Gunkholing on the Sevylor…

Reflection of the morning sun, through some morning mist but mainly smoke from the forest fires in NW Ontario…

Last Saturday (July 17) I decided to go gunkholing in the inflatable kayak… well, to tell you the truth, I am not sure it is a kayak or a canoe, but it is powered by a kayak-style double paddle: the old Sevylor Rio… Exactly the same that you find here: https://www.youtube.com/watch?v=MJmT-lcR0eg (only differences are that I use a foot-action pump and I did get it on the water…). On August 22, 2015, I used it to cross from the mainland to Upper Duck Island in the Ottawa River and operate from it /QRP/P and qualify it for the Radio Amateurs “Canadian Islands Activators” program as ON-296 (https://veislandactivators.blogspot.com/2015/08/va3pcj-another-successful-first.html). Around 7:30am I got the Sevylor out of its bag and opened it on the grass nearby the ramp at Dick-Bell Park. I inflate it as showing in the above video, and launched from the ramp.

First I paid a visit to Sassy at the dock and then rowed out of the harbour, along the breakwater, into the unnamed shalow cove that separates the marina from Crystal Bay. I’ve always called it “Duck’s cove” but have not been able to find a name for it anywhere. It is rather shallow and only once I saw a boat anchored in its mouth. It has some water-grass and lots of river mussels (likely the Elliptio complanata or Eastern elliptio). I am no mussel expert, but those I saw seemed alive and well, several were half-buried in the mud/sand and their tracks were also readily visible along the bottom. The Ottawa River is famous for the diversity of its indigenous mussels, which are even used to monitor radionuclides in its water (an important undertaking given that the reactors in the Nuclear Research Laboratories of Chalk River are just a hundred miles upstream from the water intakes of the city’s two drinking-water purification plants in Britannia and Lemieux Island (“The levels of radioactive tritium in Ottawa’s drinking water are routinely two, three sometimes four times above background level”: https://ottawa.ctvnews.ca/dewar-calls-for-tougher-water-standards-after-tritium-leaks-1.376856), (https://www.cbc.ca/news/canada/ottawa/nuclear-contamination-plan-containment-rolphton-cnl-algonquins-1.4584336).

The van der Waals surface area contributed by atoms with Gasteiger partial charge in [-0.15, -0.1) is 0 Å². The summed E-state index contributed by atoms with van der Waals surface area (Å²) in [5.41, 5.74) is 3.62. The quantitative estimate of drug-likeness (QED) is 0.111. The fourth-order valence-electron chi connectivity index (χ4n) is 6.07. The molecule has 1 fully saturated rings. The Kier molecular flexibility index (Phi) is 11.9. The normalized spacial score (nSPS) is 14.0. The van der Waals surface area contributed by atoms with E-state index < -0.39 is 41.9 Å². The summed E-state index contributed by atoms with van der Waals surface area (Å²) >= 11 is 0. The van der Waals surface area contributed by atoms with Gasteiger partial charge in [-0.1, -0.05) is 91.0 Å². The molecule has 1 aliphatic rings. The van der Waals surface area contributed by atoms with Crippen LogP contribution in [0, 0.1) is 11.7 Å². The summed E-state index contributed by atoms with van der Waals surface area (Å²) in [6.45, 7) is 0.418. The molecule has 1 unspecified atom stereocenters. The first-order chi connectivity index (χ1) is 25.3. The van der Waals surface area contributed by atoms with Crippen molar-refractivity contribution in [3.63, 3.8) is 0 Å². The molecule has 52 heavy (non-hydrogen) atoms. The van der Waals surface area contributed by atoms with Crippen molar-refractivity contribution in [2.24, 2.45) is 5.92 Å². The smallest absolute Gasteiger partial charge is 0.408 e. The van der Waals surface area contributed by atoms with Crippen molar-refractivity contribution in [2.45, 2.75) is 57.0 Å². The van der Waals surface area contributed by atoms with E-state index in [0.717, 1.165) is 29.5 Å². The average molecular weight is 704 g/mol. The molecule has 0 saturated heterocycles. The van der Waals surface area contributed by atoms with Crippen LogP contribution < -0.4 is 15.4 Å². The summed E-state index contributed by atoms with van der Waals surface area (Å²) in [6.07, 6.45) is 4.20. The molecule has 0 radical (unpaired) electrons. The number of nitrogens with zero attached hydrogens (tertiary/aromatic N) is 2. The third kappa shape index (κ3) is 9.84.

Bird-wise, the purple martins from the unique colony kept within the grounds of the Nepean Sailing Club were very active on the trees (perhaps some fledgelings were already training for their first migration South?). I was able to take pictures of some large birds on the shore, where two American crows seemed intrigued with the “one-leg contest” between a Great Egret and a Canadian goose:

Two American crows watching the one-leg contest between a Great Eagret and a Canadian goose…

Some large flowers of water plants (Nymphaea virginalis) that had been completely closed upon arrival, were open and in full glory a couple of hours later:

Nymphaea virginalis

Actually, the main reason for this fun exercise was to test the ability of two old quadriceps (and other allied muscles) for getting down and raising up from the low level seat in the kayak… and I am glad to report that they are still functional. Next, will be to test their ability to do the same in “QRP”, the BIC Sportyak II…